Ed. note- George Romero was originally supposed to direct PET SEMATARY. It’s right in line with his zombies films, and I’m sure he would have made a vastly superior flick. Instead we get Mary Lambert. As for my review, I originally wrote it as part of a combo with CUJO. That review was right in line with the trash, so I rewrote it almost from scratch as part of Vol. 3 of Opening the Vaults. Don’t miss out on the other two reviews in Vol. 3.- P.F.
I’m well aware of the adage about Stephen King novels and their movie versions. Some of King’s novels that have received the most praise have become absolute failures when translated to the screen. But even forewarned, I still can’t for the life of me understand how one of my favorite Stephen King novels could turn into such a drab film. This is the case with Mary Lambert’s PET SEMATARY.
I read Pet Sematary when I was in high school (with a brief hiatus for a night, when my mom stole it to read for herself), and found it gripping and downright scary. My reading speed had increased vastly since I had read Cujo a few years earlier, and I plowed through the novel, white knuckled, in about a week. Dead pets, and eventually people, returning to life kept me pounding through pages. Right up to the last paragraph, the novel scared the daylights out of me. Mom and I discussed the ending, as well as many of the creepy plot points. Looking back on it, that was probably my favorite King novel I’d read in my high school days.
And then Mary Lambert came out and buried it like a dead cat with one boring film.
PET SEMATARY’s plot cleaves very closely to the novel. The Creeds have just moved to rural Maine. It’s a great house, but a poor choice for a family with two young kids and a cat, as it’s right on a road that gets heavy traffic from trucks. That traffic takes a lot of pets’ lives, as kindly elder Jud Crandall tells them. Crandall lives across the street, and once the family cat Church becomes a road victim, Louis Creed asks for help in burying the feline in the local pet cemetery, a graveyard imbued with mystical powers to bring living things back to life. When a family tragedy hits… well, this is Stephen King Country, so you can figure where it’s going.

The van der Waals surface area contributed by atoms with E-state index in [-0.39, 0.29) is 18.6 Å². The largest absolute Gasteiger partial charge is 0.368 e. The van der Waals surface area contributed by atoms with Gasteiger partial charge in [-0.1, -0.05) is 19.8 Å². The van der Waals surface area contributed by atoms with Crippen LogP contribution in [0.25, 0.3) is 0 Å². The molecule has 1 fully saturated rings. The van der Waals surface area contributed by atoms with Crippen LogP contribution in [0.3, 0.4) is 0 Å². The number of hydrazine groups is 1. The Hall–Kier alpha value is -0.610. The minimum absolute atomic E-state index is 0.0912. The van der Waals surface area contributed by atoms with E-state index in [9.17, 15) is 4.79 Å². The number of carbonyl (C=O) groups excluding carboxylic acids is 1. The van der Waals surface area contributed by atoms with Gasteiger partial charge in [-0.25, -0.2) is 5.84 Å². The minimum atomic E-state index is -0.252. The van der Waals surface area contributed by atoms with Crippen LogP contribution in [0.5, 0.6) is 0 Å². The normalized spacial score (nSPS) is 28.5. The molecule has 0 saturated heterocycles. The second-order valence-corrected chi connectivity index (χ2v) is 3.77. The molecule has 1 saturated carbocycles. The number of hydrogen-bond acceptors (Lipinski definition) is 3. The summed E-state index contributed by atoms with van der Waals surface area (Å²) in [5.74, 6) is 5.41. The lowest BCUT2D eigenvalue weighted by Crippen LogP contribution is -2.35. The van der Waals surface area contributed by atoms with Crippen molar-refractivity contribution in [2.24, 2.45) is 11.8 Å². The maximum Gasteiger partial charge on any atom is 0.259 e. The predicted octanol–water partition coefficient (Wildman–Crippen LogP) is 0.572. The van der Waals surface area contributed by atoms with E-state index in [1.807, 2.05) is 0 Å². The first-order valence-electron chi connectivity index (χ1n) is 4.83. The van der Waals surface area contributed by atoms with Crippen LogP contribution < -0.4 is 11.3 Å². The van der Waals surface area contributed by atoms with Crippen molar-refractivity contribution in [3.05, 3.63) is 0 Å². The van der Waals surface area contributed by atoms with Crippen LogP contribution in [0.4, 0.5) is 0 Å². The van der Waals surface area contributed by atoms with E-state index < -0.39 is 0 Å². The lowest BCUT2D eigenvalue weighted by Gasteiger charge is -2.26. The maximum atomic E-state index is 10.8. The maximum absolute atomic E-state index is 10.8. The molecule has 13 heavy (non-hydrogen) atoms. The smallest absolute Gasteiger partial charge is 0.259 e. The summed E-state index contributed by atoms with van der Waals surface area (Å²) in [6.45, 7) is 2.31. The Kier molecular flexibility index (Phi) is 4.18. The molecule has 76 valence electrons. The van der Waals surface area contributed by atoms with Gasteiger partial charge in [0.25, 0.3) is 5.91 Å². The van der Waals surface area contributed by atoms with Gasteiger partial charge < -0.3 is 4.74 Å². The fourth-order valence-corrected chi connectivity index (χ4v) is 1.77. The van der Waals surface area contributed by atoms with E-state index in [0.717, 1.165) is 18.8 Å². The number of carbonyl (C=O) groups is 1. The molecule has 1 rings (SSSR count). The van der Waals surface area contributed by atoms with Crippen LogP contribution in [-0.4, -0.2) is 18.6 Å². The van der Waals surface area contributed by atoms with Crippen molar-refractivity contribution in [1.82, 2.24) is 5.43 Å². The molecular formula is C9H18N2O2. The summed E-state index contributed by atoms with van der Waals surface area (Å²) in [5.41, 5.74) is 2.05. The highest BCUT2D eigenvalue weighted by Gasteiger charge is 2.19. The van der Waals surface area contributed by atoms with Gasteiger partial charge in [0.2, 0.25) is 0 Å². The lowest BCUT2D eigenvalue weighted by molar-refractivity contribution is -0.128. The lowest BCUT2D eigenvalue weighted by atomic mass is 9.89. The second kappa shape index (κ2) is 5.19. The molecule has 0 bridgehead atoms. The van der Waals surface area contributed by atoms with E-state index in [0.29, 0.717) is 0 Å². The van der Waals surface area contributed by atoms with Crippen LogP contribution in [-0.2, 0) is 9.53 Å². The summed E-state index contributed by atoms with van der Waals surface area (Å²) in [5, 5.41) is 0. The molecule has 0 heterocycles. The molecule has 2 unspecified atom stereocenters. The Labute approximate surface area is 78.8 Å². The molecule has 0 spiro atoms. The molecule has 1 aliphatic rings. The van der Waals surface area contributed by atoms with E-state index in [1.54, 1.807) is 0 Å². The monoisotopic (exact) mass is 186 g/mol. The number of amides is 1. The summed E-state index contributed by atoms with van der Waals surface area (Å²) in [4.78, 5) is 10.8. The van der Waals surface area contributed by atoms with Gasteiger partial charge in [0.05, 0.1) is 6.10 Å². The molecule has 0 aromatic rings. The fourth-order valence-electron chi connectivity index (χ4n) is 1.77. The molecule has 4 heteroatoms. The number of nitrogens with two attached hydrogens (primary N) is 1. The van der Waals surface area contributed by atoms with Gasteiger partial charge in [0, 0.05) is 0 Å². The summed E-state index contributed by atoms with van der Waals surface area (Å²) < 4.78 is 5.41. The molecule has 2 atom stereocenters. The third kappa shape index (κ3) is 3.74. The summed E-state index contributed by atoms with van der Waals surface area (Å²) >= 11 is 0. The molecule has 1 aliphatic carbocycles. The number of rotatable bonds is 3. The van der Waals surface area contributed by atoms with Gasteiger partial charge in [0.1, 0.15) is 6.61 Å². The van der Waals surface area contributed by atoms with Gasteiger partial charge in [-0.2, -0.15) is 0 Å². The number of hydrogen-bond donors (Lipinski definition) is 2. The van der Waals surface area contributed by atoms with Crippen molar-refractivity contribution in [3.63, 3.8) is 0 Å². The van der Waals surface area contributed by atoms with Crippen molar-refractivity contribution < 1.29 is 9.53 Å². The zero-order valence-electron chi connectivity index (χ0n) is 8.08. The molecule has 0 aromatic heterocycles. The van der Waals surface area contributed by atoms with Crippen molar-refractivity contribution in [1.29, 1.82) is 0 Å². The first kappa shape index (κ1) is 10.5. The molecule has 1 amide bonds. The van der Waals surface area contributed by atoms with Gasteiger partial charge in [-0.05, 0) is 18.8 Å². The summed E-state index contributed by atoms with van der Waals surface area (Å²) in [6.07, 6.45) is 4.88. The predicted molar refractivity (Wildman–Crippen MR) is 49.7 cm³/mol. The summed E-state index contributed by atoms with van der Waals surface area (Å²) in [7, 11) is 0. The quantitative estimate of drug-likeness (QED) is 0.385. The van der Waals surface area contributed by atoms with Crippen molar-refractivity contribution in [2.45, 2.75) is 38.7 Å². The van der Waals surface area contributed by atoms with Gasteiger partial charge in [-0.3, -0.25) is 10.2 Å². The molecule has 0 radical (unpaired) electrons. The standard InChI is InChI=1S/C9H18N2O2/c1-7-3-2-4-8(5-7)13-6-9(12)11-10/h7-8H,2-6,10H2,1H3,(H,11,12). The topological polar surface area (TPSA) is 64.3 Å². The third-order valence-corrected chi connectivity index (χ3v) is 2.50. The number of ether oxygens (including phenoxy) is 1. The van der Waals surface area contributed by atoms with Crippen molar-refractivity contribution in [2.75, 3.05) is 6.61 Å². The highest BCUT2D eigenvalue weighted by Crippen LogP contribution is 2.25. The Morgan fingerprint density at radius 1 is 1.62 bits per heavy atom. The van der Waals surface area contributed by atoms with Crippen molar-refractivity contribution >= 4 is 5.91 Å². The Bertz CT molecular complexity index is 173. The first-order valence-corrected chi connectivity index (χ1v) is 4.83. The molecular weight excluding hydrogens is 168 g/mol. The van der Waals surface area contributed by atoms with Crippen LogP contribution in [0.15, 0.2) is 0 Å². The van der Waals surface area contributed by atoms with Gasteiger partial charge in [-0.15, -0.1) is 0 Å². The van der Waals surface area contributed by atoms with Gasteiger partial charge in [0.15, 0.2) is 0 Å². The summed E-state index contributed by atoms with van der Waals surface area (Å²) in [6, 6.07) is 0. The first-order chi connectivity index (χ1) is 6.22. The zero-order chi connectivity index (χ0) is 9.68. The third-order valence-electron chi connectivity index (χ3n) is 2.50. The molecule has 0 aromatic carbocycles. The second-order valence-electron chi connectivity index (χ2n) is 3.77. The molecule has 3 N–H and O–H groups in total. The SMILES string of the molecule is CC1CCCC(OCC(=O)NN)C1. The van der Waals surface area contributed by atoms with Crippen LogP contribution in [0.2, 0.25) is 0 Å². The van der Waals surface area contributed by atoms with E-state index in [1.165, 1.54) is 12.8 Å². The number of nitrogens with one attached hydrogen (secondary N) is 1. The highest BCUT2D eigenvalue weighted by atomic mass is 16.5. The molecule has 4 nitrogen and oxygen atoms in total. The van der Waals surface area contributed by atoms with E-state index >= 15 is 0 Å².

No surprises in translation here, as King wrote the script and did the translating himself. It’s Lambert’s direction that buries this film in a place where no mysterious cemetery could revive it. From her choices of cinematography (everything seems flat, more in line with a Lifetime movie-of-the-week than a horror flick), action (the editorial choices are less than thrilling), and scares (there aren’t many, a shame given the source material), there is nothing in this movie to make my spine tingle. Subplots about a hit-and-run victim haunting the family and Rachel Creed’s memories of her ill, creepy sister fall flat. The biggest problem is the shift in atmosphere. The novel is a tense page turner. Lambert’s film seems too blah. Where a more practiced horror director would have created a palpable sense of dread, she creates all the atmosphere of a wet towel. For a woman who had mostly directed music videos before this, Lambert brings nothing to the horror table.
Her direction of actors sure doesn’t help. Dale Midkiff and Denise Crosby seem to walk through the film as if asleep, and on the rare occasions they do emote, it rings false. Even Crosby’s retelling about that older sister falls flat, as I didn’t buy her fear at all. Child actor Blaze Berdahl doesn’t help; her performance seems more in line with an episode of Full House than a horror film. Miko Hughes gets the same pass that Danny Pintauro got in my CUJO review, because he was actually younger than Pintauro. His stand-in puppet, on the other hand, should have demanded a better payday and second billing. Miko-Puppet at least jazzes up the movie for a few minutes.
When people talk fondly of this film, the highlight they always mention is the performance of Fred Gwynn. The veteran actor acquits himself admirably and gives the film’s only credible performance. He imbues King’s lines with just the right amount of backwoods Maine, without ever forging a silly caricature. When he says, “Sometimes, dead is better,” I buy it. As far as King flicks go, this performance is right up there with Keith Gordon in CHRISTINE and Hell of Famer Dee Wallace in CUJO.
Speaking of every King fan’s favorite St. Bernard, his story and this one have a lot in common. An isolated location in rural Maine provides setting. Once loving family pets are now more than a little off and become monsters. Parents try to save their children (though in one case, not the healthiest choice). Both are great novels.
So why couldn’t both be great flicks? CUJO is one of the better translations of a King novel. In some ways, it even improves on the source. PET SEMATARY, on the other hand… with a gripping story, a filming location in Maine and a director who had previously captured the essence of Madonna, this flick falls more in line with the likes of THINNER and the TV version of Carrie. Not exactly welcome company, for what could have been a masterpiece in the right hands.